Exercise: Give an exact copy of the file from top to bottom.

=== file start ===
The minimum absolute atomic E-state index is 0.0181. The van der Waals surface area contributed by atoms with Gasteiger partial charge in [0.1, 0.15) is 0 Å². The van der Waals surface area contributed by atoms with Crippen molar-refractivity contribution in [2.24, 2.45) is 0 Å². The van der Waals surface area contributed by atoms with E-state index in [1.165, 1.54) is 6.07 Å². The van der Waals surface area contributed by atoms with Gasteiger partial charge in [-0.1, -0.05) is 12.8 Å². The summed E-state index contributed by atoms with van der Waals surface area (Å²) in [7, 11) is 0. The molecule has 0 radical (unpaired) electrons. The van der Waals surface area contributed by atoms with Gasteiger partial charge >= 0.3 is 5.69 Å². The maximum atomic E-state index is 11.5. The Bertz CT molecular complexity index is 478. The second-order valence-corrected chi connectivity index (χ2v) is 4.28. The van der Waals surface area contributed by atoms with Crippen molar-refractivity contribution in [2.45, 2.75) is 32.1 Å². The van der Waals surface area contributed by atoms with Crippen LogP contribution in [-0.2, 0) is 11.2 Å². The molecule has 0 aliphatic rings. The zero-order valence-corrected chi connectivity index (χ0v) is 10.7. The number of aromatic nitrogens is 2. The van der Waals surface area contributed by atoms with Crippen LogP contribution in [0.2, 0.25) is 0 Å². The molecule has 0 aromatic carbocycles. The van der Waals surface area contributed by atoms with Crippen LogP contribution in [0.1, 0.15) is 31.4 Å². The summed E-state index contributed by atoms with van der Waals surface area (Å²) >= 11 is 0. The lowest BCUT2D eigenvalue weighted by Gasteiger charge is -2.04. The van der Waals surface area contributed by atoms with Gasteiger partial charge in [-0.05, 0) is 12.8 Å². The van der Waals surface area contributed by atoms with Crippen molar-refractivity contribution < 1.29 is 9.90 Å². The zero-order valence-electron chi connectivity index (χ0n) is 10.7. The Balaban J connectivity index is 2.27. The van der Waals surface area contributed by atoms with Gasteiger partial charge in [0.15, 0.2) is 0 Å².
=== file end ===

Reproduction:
The minimum absolute atomic E-state index is 0.0181. The van der Waals surface area contributed by atoms with Gasteiger partial charge in [0.1, 0.15) is 0 Å². The van der Waals surface area contributed by atoms with Crippen molar-refractivity contribution in [2.24, 2.45) is 0 Å². The van der Waals surface area contributed by atoms with E-state index in [1.165, 1.54) is 6.07 Å². The van der Waals surface area contributed by atoms with Gasteiger partial charge in [-0.1, -0.05) is 12.8 Å². The summed E-state index contributed by atoms with van der Waals surface area (Å²) in [7, 11) is 0. The molecule has 0 radical (unpaired) electrons. The van der Waals surface area contributed by atoms with Gasteiger partial charge >= 0.3 is 5.69 Å². The maximum atomic E-state index is 11.5. The Bertz CT molecular complexity index is 478. The second-order valence-corrected chi connectivity index (χ2v) is 4.28. The van der Waals surface area contributed by atoms with Crippen molar-refractivity contribution in [2.45, 2.75) is 32.1 Å². The van der Waals surface area contributed by atoms with Crippen LogP contribution in [-0.2, 0) is 11.2 Å². The molecule has 0 aliphatic rings. The zero-order valence-corrected chi connectivity index (χ0v) is 10.7. The number of aromatic nitrogens is 2. The van der Waals surface area contributed by atoms with Crippen LogP contribution in [0.2, 0.25) is 0 Å². The molecule has 0 aromatic carbocycles. The van der Waals surface area contributed by atoms with Crippen LogP contribution in [0.1, 0.15) is 31.4 Å². The summed E-state index contributed by atoms with van der Waals surface area (Å²) >= 11 is 0. The lowest BCUT2D eigenvalue weighted by Gasteiger charge is -2.04. The van der Waals surface area contributed by atoms with Gasteiger partial charge in [-0.05, 0) is 12.8 Å². The van der Waals surface area contributed by atoms with Crippen molar-refractivity contribution < 1.29 is 9.90 Å². The zero-order valence-electron chi connectivity index (χ0n) is 10.7. The Balaban J connectivity index is 2.27. The van der Waals surface area contributed by atoms with Gasteiger partial charge in [0.15, 0.2) is 0 Å².